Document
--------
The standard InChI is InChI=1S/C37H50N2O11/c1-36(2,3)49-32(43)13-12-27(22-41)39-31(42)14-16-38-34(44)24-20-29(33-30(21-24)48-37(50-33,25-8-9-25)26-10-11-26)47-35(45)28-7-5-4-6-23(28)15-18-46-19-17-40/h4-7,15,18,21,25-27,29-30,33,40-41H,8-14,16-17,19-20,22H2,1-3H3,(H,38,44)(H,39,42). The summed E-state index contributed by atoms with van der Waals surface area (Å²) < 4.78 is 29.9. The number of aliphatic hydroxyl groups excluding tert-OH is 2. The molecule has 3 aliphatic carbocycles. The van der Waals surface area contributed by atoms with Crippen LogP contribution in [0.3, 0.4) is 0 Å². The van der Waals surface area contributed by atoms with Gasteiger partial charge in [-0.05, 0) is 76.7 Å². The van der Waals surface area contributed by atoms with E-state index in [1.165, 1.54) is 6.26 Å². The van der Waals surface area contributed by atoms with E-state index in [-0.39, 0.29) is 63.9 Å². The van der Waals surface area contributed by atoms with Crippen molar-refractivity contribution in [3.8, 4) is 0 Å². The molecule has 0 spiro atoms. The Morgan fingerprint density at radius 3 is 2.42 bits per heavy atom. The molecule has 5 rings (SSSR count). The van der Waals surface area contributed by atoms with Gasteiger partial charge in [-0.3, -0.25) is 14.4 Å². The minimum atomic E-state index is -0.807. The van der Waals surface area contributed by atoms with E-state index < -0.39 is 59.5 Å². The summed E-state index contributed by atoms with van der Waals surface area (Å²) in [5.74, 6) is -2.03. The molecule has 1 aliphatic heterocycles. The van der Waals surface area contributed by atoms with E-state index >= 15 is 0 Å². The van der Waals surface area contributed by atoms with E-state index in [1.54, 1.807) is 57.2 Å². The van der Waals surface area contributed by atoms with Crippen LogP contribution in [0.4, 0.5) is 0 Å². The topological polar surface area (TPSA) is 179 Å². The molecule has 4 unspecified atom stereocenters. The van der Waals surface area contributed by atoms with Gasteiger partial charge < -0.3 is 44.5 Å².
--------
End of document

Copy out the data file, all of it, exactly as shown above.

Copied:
The standard InChI is InChI=1S/C37H50N2O11/c1-36(2,3)49-32(43)13-12-27(22-41)39-31(42)14-16-38-34(44)24-20-29(33-30(21-24)48-37(50-33,25-8-9-25)26-10-11-26)47-35(45)28-7-5-4-6-23(28)15-18-46-19-17-40/h4-7,15,18,21,25-27,29-30,33,40-41H,8-14,16-17,19-20,22H2,1-3H3,(H,38,44)(H,39,42). The summed E-state index contributed by atoms with van der Waals surface area (Å²) < 4.78 is 29.9. The number of aliphatic hydroxyl groups excluding tert-OH is 2. The molecule has 3 aliphatic carbocycles. The van der Waals surface area contributed by atoms with Crippen LogP contribution in [0.3, 0.4) is 0 Å². The van der Waals surface area contributed by atoms with Gasteiger partial charge in [-0.05, 0) is 76.7 Å². The van der Waals surface area contributed by atoms with E-state index in [1.165, 1.54) is 6.26 Å². The van der Waals surface area contributed by atoms with E-state index in [-0.39, 0.29) is 63.9 Å². The van der Waals surface area contributed by atoms with Crippen molar-refractivity contribution in [3.8, 4) is 0 Å². The molecule has 0 spiro atoms. The Morgan fingerprint density at radius 3 is 2.42 bits per heavy atom. The molecule has 5 rings (SSSR count). The van der Waals surface area contributed by atoms with Gasteiger partial charge in [-0.3, -0.25) is 14.4 Å². The minimum atomic E-state index is -0.807. The van der Waals surface area contributed by atoms with E-state index < -0.39 is 59.5 Å². The summed E-state index contributed by atoms with van der Waals surface area (Å²) in [5.74, 6) is -2.03. The molecule has 1 aliphatic heterocycles. The van der Waals surface area contributed by atoms with E-state index >= 15 is 0 Å². The van der Waals surface area contributed by atoms with E-state index in [1.54, 1.807) is 57.2 Å². The van der Waals surface area contributed by atoms with Crippen LogP contribution in [0.4, 0.5) is 0 Å². The topological polar surface area (TPSA) is 179 Å². The molecule has 4 unspecified atom stereocenters. The van der Waals surface area contributed by atoms with Gasteiger partial charge < -0.3 is 44.5 Å².